I watched the service which was broadcast live on RTE1 television. The military part of the ceremony was carried out with great precision and the music played by the Army No.1 Band under the baton of Lt Col. Mark Armstrong added to the solemnity of the occasion.

THE LIFE OF INEZ

Inez McCormack celebration

Inez McCormack celebration

This was a special afternoon in South Belfast. The President of Ireland Michael D. Higgins along with one of his predecessors Mary Robinson joined trade unionists, community and human rights activists to say thanks for the life of a good friend. Few people could have imagined such a gathering anywhere in Northern Ireland 25 years ago or more during the troubles.

Mary Robinson

Mary Robinson

Some of Mary Robinson’s visits to Belfast in the past were very controversial, especially the one in 1993 when she shook hands with Gerry Adams of Sinn Féin. The person who worked behind the scenes to organise the meeting was Inez McCormack, who died in January aged 69. It was a mark of the woman and her achievements over 69 years of life that such a group assembled at the Elmwood Hall.

In 2006 Inez had founded “Participation and the Practice of Rights”, a group to put human rights at the service of the most disadvantaged members of society. So it was PPR who organised this celebration of the life and work of Inez, reflecting the various stages of her work from the days of her involvement in the civil rights campaign, her trade union activity in particular her concern for the low-paid and in latter years, her dedicated work as a human rights activist.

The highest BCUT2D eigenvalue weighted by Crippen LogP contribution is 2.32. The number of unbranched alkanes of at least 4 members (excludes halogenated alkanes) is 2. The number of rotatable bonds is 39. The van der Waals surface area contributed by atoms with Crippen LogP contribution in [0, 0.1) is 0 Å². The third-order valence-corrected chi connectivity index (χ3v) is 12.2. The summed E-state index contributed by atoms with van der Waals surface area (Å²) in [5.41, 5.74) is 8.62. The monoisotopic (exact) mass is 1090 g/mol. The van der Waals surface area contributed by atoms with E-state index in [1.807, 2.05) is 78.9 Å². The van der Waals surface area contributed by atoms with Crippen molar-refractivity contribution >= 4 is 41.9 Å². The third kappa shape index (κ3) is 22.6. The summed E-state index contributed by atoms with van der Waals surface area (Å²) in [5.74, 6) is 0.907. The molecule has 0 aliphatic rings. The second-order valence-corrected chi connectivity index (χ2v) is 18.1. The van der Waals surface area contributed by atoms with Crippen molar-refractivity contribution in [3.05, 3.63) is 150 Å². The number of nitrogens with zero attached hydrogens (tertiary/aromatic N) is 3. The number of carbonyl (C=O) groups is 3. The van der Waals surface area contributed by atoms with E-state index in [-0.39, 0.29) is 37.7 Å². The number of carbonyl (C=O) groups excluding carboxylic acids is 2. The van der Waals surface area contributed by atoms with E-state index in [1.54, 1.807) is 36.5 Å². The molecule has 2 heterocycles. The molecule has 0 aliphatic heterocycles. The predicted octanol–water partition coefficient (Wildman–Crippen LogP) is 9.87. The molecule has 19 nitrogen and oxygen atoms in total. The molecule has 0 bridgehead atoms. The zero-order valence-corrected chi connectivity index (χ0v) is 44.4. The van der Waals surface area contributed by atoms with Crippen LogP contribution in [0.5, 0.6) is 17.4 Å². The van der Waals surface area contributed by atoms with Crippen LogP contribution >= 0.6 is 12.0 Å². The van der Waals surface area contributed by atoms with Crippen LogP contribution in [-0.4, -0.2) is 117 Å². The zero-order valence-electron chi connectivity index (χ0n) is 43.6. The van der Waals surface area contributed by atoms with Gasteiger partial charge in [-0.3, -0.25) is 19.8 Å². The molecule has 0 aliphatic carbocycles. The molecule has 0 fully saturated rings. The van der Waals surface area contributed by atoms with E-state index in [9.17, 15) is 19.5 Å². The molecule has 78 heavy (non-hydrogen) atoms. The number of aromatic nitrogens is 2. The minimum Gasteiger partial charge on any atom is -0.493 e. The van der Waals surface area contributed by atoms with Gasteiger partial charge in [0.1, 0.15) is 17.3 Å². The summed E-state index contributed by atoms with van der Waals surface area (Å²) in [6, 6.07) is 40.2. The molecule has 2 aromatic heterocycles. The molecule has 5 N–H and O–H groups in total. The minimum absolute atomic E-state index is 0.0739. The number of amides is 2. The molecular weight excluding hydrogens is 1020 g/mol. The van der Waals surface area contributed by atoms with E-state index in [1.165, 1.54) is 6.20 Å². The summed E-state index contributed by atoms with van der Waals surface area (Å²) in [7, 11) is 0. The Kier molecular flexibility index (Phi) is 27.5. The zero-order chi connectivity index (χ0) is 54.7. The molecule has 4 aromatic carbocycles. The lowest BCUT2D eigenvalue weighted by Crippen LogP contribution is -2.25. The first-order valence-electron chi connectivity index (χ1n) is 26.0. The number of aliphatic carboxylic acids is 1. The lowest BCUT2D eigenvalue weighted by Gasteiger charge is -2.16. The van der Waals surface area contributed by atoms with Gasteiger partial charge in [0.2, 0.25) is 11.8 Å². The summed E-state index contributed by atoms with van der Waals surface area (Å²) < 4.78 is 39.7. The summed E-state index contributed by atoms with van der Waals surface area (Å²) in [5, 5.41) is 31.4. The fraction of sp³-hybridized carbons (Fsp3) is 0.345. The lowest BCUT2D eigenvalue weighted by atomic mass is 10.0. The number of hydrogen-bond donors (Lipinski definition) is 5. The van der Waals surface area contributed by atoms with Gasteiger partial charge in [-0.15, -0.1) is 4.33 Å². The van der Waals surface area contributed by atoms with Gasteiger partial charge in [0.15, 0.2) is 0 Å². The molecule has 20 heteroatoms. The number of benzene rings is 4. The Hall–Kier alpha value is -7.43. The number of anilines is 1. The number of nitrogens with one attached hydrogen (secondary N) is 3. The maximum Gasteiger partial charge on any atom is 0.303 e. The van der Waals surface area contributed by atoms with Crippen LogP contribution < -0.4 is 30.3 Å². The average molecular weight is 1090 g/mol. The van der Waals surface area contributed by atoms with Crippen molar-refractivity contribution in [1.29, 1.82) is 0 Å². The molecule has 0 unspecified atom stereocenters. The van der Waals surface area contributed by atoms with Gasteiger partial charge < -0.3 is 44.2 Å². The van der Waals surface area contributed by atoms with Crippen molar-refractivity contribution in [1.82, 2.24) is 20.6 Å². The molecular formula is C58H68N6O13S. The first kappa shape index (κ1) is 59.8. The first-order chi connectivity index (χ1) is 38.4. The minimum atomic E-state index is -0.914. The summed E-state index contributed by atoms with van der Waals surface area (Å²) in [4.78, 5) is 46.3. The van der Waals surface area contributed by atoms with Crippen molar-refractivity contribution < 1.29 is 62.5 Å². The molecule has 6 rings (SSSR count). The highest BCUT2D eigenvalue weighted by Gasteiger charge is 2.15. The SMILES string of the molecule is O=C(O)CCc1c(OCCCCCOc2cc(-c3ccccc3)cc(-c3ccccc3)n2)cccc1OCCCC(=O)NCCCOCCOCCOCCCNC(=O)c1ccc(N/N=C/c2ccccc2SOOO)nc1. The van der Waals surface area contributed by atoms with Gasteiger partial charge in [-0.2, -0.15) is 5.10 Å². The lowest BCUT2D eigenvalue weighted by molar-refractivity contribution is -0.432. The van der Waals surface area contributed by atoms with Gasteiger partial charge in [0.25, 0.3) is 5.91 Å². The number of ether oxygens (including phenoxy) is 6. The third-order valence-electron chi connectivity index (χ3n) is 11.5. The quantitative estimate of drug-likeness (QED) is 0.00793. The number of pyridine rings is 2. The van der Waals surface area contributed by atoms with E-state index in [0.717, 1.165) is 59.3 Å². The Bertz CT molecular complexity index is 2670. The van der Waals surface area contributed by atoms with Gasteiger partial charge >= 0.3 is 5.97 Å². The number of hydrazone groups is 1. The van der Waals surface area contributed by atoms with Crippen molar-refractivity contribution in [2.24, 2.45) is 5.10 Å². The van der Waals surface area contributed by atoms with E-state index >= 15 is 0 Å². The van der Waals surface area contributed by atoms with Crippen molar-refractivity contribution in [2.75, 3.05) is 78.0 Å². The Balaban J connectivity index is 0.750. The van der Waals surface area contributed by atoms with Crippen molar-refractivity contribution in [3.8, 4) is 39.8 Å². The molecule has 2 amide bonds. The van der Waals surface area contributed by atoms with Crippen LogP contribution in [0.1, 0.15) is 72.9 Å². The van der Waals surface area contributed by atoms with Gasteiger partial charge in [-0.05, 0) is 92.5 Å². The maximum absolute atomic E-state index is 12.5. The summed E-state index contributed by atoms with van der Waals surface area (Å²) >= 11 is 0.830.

The theme of the two and a half hour event was “Out of the Ballrooms: peace, participation and equality”. Compered skilfully by the writer Susan McKay, it opened with the launch of the Inez McCormack Fund, set up to support the continuation of her work and to build on her unique legacy.

Vinny McCormack

Vinny McCormack

Her husband Vinny McCormack from Derry said the number and variety of causes Inez gave herself to were remarkable. Irrespective of whether the issue involved an individual, a family or prorecting an institution like the NHS, she gave herself to it body and soul. She reached across all barriers in search of common ground, based upon equality and justice. Vinny’s note in the programme for the event singled out a number of characteristics of Inez:-